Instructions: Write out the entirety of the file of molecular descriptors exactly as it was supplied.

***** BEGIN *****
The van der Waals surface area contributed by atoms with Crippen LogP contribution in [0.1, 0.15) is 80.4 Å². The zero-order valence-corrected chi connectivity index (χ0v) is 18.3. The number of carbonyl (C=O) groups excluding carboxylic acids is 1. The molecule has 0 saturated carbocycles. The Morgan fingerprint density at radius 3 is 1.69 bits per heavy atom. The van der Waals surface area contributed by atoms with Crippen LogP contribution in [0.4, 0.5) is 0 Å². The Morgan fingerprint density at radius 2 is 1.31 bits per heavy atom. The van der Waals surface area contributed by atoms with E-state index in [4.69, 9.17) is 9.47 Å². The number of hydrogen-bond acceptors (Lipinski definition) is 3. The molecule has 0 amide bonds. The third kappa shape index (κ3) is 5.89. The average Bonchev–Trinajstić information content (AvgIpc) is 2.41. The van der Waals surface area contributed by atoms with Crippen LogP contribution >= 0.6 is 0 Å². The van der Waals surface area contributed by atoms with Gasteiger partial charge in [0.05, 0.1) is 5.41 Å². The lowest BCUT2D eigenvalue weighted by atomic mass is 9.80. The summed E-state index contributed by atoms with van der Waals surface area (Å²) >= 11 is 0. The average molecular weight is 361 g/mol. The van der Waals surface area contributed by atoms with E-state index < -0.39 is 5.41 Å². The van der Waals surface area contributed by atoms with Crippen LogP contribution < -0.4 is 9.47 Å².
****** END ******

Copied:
The van der Waals surface area contributed by atoms with Crippen LogP contribution in [0.1, 0.15) is 80.4 Å². The zero-order valence-corrected chi connectivity index (χ0v) is 18.3. The number of carbonyl (C=O) groups excluding carboxylic acids is 1. The molecule has 0 saturated carbocycles. The Morgan fingerprint density at radius 3 is 1.69 bits per heavy atom. The van der Waals surface area contributed by atoms with Crippen LogP contribution in [0.4, 0.5) is 0 Å². The Morgan fingerprint density at radius 2 is 1.31 bits per heavy atom. The van der Waals surface area contributed by atoms with E-state index in [4.69, 9.17) is 9.47 Å². The number of hydrogen-bond acceptors (Lipinski definition) is 3. The molecule has 0 amide bonds. The third kappa shape index (κ3) is 5.89. The average Bonchev–Trinajstić information content (AvgIpc) is 2.41. The van der Waals surface area contributed by atoms with Crippen LogP contribution >= 0.6 is 0 Å². The van der Waals surface area contributed by atoms with Gasteiger partial charge in [0.05, 0.1) is 5.41 Å². The lowest BCUT2D eigenvalue weighted by atomic mass is 9.80. The summed E-state index contributed by atoms with van der Waals surface area (Å²) >= 11 is 0. The average molecular weight is 361 g/mol. The van der Waals surface area contributed by atoms with E-state index < -0.39 is 5.41 Å². The van der Waals surface area contributed by atoms with Crippen LogP contribution < -0.4 is 9.47 Å².